Saturday, February 18, 2012

What does Democracy mean to me?

(Entry to Blog-A-Thon being organized by American Center in partnership with Youth Ki Awaaz)

“Here is the answer which I will give to President Roosevelt…We shall not fail or falter; we shall not weaken or tire. Neither the sudden shock of battle nor the long-drawn battles of vigilance and exertion will wear us down. Give us the tools and we will finish the job.” – Winston Churchill, Radio Speech, 1941.

I thought of beginning the monologue with the words of a man who was so optimistic about his own country that he looked down snobbishly at others. Winston Churchill also unfortunately belonged to that school of thought which relished as it wrote the obituary of the then newly born Indian democracy.

Ha! Ha! Ha! Then this is how I would respond if I were to visit the grave of the British Statesman with a bouquet of Lilies and probably think, “We did it Mr. Churchill! Contrary to your pessimistic notions, we did it and with panache!”

The foremost meaning of democracy for me is the ability to air my views without the fear of bearing the brunt of any tyrannical regime. I can roam around freely anywhere in this part of the country without having to face the ignominy of boards that said, ‘Dogs and Indians not allowed’. This is my India which has come a long way in a time period spanning sixty-four years. Yes, there have been pitfalls for sure nevertheless the journey has been an illustrious one.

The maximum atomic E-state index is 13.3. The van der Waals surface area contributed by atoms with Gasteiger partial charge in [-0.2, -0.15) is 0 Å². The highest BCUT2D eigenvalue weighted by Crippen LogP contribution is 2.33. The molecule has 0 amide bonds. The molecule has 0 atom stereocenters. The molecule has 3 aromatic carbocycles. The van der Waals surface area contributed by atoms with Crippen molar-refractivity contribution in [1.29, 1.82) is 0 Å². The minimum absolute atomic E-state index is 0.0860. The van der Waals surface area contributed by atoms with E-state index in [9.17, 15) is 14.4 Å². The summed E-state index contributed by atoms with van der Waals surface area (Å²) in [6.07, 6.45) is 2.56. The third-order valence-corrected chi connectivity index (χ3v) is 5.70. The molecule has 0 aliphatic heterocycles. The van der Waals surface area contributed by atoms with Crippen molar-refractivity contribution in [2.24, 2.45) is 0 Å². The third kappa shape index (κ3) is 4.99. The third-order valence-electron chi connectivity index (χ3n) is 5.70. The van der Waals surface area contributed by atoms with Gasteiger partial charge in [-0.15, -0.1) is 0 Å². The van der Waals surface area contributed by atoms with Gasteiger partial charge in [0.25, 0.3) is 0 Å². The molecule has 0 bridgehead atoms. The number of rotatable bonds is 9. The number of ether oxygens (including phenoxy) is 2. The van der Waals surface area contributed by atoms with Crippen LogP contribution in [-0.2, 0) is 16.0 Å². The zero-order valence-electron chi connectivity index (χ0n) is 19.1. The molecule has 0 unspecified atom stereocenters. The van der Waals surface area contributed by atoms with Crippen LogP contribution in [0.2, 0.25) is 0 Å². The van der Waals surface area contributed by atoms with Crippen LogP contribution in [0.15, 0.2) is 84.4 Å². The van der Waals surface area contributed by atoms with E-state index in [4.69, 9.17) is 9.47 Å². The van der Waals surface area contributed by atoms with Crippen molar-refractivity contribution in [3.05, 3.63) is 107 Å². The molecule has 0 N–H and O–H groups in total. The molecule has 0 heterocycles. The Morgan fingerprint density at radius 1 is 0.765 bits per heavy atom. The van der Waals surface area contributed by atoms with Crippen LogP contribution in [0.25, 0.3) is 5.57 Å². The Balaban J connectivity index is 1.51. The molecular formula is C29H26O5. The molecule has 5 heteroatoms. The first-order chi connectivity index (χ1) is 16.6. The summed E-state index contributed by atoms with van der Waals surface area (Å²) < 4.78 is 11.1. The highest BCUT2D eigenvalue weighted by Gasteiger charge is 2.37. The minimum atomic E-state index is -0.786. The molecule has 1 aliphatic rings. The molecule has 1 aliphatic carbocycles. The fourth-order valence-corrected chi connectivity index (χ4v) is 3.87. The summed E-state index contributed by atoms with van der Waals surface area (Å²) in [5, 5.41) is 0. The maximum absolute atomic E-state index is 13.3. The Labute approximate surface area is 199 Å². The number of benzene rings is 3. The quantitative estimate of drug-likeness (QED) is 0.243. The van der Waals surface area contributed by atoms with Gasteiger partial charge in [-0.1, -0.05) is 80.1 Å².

Religion and caste have been those sores of our system that has afflicted the society in a way that goes beyond anyone’s comprehension. There have been patches of Dark Age sprinkled immediately after partition in 1947, Anti-Sikh riots of 1984, Babri Masjid demolition in 1992 and Godhra carnage in 2002. Lessons have been learnt and what masses have to watch out for is aversion of those instances that tend to incinerate and disrupt the prevalent harmony. While the migrant Sikhs have emerged as one of the prosperous communities of India, it is the Ram-Rahim model of business (referring to equal partnership between Hindu and Muslim brethren inhabiting the area) emerging in Alindra, on the outskirts of Godhra that is taking everyone by surprise. Ayodhya verdict of 2011 and the unanticipated calm that prevailed thereafter asserted a basic contention that perhaps things other than temple and mosque mattered more to people. Well, in the words of lyricist Prasoon Joshi – ‘Kisi ne kuch banaya tha, kisi ne kuch banaya hai, humein fursat kahan roti ki golai ke chakkar se, na jane kiska mandir hai, na jane kiski masjid hai”.

The thorn of caste is yet to be plucked from the garden of diverse ethnicity and culture, unpleasant dank zephyr has already taken to leeward side. Though the regime of UP Chief Minister might bear the blot of large-scale corruption, miniscule development and draining of resources over the construction of elephants and her own statues, yet for a large section of the Dalits, Mayawati is an individual to reckon with. For, she has emerged as the potent face of a community that was used to discrimination of sorts for ages. As the first and only lady Dalit Chief Minister of India, the ferocious leader of the Bahujan Samaj Party (BSP) has proven that power and authority is no longer restricted to the shackles of the Upper Caste. A round of applause for the proclamation that has popped up and which establishes that Harijan are more than being the despised class.

While the Parliament and even the State Assembly has been reduced to a jamboree where everyone wants to speak and nobody is ready to listen; where chairs are thrown at each other apart from scathing remarks, even porn is being viewed at in spare time, a mausoleum of hoodlums is at display as they seek refuge-cum-afterlife (after having impressive criminal records, you see!)  here, there are governing bodies like the Election Commission that can set the record straight if it wants to like it happened recently in Salman Khurshid case. The minister went around daring the EC only to render a sincere apology later on.